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Welcome to South Portland, Cape Elizabeth & Portland

The largest city in the state, Portland offers visitors some of the state’s richest cultural offerings, along with some of its best shopping and serious opportunities to eat (Bon Appétit magazine named Portland Restaurant City of the Year in 2018). Highlights for tourists include the islands in Casco Bay, the Old Port and the Arts District. Across the Casco Bay Bridge are the communities of South Portland and Cape Elizabeth, each with historic lighthouses: Spring Point Ledge Light and Bug Light in South Portland and Portland Head Light in Cape Elizabeth at historic Fort Williams. If you need to hit a shopping mall, the Maine Mall in South Portland, home to Maine’s only Apple store, is it.

 

1. Portland Sea Dogs

Portland Sea Dogs at Hadlock Field. Photo courtesy of the Portland Sea Dogs

Join the locals at a Portland Sea Dogs game. The Double A minor league affiliate of the Boston Red Sox has sent many a player up to the big leagues, including Jon Lester and Dustin Pedroia. Hadlock Field at 271 Park Ave. in Portland features a small version of Fenway Park’s famous Green Monster and a lighthouse that rises above the fence whenever a Sea Dogs player hits a homer. Also, good fries, no bad seats, cheap tickets and a decent lobster roll. Eastern League games continue through Labor Day weekend.(207–879–9500; portlandseadogs.com)

2. Portland Museum of Art

The Portland Museum of Art’s extensive collection ranges from Andy Warhol and Winslow Homer (tons of Homer) to Louise Nevelson and Claude Monet. Summer exhibits include In the Vanguard: Haystack Mountain School of Crafts, 1950–1969 about the rural Maine experimental school’s impact on the counterculture, and a new show, The Expansion of Cubism, 1911–1920. There’s also a show focusing on new acquisitions. Bargain alert if traveling with young people; thanks to the Susie Konkel Pass, everyone age 21 and younger can visit the PMA for free. Visits on Friday nights, 4–8 p.m. are free for everyone. Otherwise, general admission is $18 with separate ticketing for films. The PMA is at 7 Congress Square in Portland. (portlandmuseum.org)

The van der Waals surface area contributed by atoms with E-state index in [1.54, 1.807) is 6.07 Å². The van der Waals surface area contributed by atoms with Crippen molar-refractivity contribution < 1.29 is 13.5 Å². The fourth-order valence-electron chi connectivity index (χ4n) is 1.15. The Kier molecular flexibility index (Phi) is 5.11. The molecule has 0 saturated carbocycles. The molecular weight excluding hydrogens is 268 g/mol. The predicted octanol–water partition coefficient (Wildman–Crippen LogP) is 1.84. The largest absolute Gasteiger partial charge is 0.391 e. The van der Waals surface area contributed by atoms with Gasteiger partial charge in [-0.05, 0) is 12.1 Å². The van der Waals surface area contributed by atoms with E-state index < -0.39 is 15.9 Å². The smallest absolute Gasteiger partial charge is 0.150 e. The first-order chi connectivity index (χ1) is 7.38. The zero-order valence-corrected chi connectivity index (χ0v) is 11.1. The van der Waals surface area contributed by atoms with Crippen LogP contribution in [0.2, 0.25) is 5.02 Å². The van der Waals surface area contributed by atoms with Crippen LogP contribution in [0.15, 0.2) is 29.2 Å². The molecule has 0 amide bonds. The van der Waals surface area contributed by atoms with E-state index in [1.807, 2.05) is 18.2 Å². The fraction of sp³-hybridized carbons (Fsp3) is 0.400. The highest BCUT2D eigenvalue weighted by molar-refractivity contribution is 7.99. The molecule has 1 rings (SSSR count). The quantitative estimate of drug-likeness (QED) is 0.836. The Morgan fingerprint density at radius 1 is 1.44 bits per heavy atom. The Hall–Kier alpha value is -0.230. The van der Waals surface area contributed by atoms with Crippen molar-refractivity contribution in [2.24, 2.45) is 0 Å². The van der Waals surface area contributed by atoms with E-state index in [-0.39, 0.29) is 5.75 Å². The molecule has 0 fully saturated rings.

3. Cirque du Soleil: Crystal

The famous acrobatic circus is in town for seven shows (matinees and evenings from Aug. 7–11 at the Cross Insurance Arena in downtown Portland. And this time, the Cirque du Soleil is on ice. The lead character, Crystal, travels through a surreal world that defies the laws of gravity—on skates. ($38 & up; crossarenaportland.com)

4. Sunsets on the Point

Thompson’s Point is host to a lot of summer activities, from its summer concert series along the Fore River in Portland (this month’s shows include Guster for two nights) to regular Maker’s Markets. But every Thursday from 4 p.m. through sunset, this free event includes food trucks, beer, wine, cocktails and lawn games. Weather contingent. Dogs allowed. GPS yourself to 11 Thompson’s Point, Portland (right off I-95). Contact neighbors@thompsonpointmaine.com for more information. (thompsonspointmaine.com/summer-sunsets)

5. Bayside Bowl’s Rooftop Fun

Bayside Bowl’s Rooftop. Photo by Taylor Roberge

Portland might not have a lot of skyscrapers, but it does have a fantastic spot to hang out of a roof on a summer night: Bayside Bowl, where you can eat tacos from a permanently parked food truck, admire sunset over Back Cove, listen to live music, with bands like Johnny Cremains and Big Daddy Kane, or on select nights, watch a movie. The Rooftop Film Series runs through September but flag these dates for August. Isle of Dogs on Aug. 7, Spider-Man: Into the Spider Verse on Aug. 14, Free Solo on Aug. 21, and Spike Lee’s Blackkklansman on Aug. 28. Admission is free, so grab a taco and a beer and enjoy the movie. (baysidebowl.com)